Even though crosswalks should serve as safe places for pedestrians to cross the road, the reality is often that they aren’t as protected as they should be. Drivers may not slow down and stop for them like they’re expected to. Drivers may turn into the crosswalk without looking or even run a red light and enter into the space when they shouldn’t.
Vehicles are large and a crash may be deadly. Drivers must abide by the state laws to keep pedestrians safe.
What laws should drivers follow in California?
California law prohibits drivers from passing other vehicles that are stopped at crosswalks. The reason for this is that the front driver may have stopped for a pedestrian, and the rear driver may not be able to see that person attempting to cross the road.
Drivers are also prohibited from driving on sidewalks unless they must do so when entering an alley or driveway. All pedestrians have the right-of-way under those circumstances, so they are able to cross freely. Drivers who are approaching should slow down and wait for them to cross before attempting to cross themselves.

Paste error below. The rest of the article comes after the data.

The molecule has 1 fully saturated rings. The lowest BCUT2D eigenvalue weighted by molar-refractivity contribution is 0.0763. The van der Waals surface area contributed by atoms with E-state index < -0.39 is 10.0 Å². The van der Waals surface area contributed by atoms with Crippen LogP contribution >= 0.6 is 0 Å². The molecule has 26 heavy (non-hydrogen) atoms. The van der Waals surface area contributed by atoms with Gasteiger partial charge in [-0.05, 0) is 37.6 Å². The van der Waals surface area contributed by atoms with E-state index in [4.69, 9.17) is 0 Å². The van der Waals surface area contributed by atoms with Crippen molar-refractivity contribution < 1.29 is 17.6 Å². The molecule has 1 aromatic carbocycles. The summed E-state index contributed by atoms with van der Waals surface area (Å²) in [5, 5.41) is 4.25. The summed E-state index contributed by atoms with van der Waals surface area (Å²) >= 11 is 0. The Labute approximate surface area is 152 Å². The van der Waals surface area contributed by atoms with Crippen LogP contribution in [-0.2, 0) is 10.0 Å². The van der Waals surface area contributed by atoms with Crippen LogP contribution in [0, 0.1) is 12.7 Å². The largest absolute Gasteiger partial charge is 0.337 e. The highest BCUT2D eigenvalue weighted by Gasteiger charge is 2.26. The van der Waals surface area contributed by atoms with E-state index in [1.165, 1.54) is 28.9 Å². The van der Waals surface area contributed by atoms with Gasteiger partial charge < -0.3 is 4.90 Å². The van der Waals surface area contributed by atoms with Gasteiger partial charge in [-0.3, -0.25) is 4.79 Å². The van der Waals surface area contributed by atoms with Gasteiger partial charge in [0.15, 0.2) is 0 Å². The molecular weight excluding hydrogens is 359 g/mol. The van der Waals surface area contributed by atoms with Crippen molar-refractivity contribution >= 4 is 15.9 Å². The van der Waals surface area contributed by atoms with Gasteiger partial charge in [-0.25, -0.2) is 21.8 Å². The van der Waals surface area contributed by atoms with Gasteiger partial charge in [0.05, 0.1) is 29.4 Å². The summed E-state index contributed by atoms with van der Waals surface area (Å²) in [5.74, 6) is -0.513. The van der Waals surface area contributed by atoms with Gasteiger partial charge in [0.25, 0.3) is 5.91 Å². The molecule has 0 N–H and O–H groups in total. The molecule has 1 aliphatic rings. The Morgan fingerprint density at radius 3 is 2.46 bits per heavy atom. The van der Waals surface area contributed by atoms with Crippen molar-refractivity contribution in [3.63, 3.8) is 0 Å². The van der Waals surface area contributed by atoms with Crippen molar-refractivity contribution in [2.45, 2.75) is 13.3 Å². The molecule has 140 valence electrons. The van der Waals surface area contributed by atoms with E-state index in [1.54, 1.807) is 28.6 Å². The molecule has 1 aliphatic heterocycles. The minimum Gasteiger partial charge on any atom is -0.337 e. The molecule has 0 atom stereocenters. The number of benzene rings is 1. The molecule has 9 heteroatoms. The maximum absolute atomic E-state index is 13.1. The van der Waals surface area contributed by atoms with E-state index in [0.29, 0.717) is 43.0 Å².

Drivers need to avoid parking in crosswalks. They should also avoid stopping in crosswalks. Why? If they block the path, then the pedestrians that need to cross may be prevented from doing so or could step into an area where they’re unexpected.
When you’re driving, stop before the crosswalk. Think of yourself like an extra layer of protection. If you’re stopped, others are unlikely to enter the crosswalk and hit the pedestrians who are already in front of you.
Drivers must remember that pedestrians have the right-of-way in both unmarked and marked crosswalks in California. Drivers should be prepared to slow down and stop when pedestrians are attempting to cross.
If you are driving, obey the traffic laws to protect pedestrians. If you’re walking, remember to look both ways and to cross in marked crosswalks or in areas where you can clearly be seen. Make yourself visible, and cross quickly when the lanes are clear. Doing these things will help protect you against the risk of a pedestrian accident.